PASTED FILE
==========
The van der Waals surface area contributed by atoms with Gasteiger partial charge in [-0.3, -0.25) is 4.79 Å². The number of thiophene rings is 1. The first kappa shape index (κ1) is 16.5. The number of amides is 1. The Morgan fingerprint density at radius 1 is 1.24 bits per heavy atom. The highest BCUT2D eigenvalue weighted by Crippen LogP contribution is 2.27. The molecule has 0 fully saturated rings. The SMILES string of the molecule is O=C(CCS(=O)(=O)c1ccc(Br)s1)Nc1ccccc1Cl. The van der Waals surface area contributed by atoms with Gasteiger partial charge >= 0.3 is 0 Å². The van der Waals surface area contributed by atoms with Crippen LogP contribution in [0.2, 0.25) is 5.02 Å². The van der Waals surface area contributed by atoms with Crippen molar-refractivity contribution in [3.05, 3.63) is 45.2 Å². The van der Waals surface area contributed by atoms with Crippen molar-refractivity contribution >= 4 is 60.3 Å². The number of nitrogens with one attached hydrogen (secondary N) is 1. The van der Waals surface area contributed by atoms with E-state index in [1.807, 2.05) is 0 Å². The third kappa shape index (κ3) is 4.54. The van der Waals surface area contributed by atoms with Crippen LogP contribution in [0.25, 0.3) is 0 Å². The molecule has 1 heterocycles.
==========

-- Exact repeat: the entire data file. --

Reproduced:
The van der Waals surface area contributed by atoms with Gasteiger partial charge in [-0.3, -0.25) is 4.79 Å². The number of thiophene rings is 1. The first kappa shape index (κ1) is 16.5. The number of amides is 1. The Morgan fingerprint density at radius 1 is 1.24 bits per heavy atom. The highest BCUT2D eigenvalue weighted by Crippen LogP contribution is 2.27. The molecule has 0 fully saturated rings. The SMILES string of the molecule is O=C(CCS(=O)(=O)c1ccc(Br)s1)Nc1ccccc1Cl. The van der Waals surface area contributed by atoms with Gasteiger partial charge >= 0.3 is 0 Å². The van der Waals surface area contributed by atoms with Crippen LogP contribution in [0.2, 0.25) is 5.02 Å². The van der Waals surface area contributed by atoms with Crippen molar-refractivity contribution in [3.05, 3.63) is 45.2 Å². The van der Waals surface area contributed by atoms with Crippen molar-refractivity contribution >= 4 is 60.3 Å². The number of nitrogens with one attached hydrogen (secondary N) is 1. The van der Waals surface area contributed by atoms with E-state index in [1.807, 2.05) is 0 Å². The third kappa shape index (κ3) is 4.54. The van der Waals surface area contributed by atoms with Crippen LogP contribution in [0.25, 0.3) is 0 Å². The molecule has 1 heterocycles.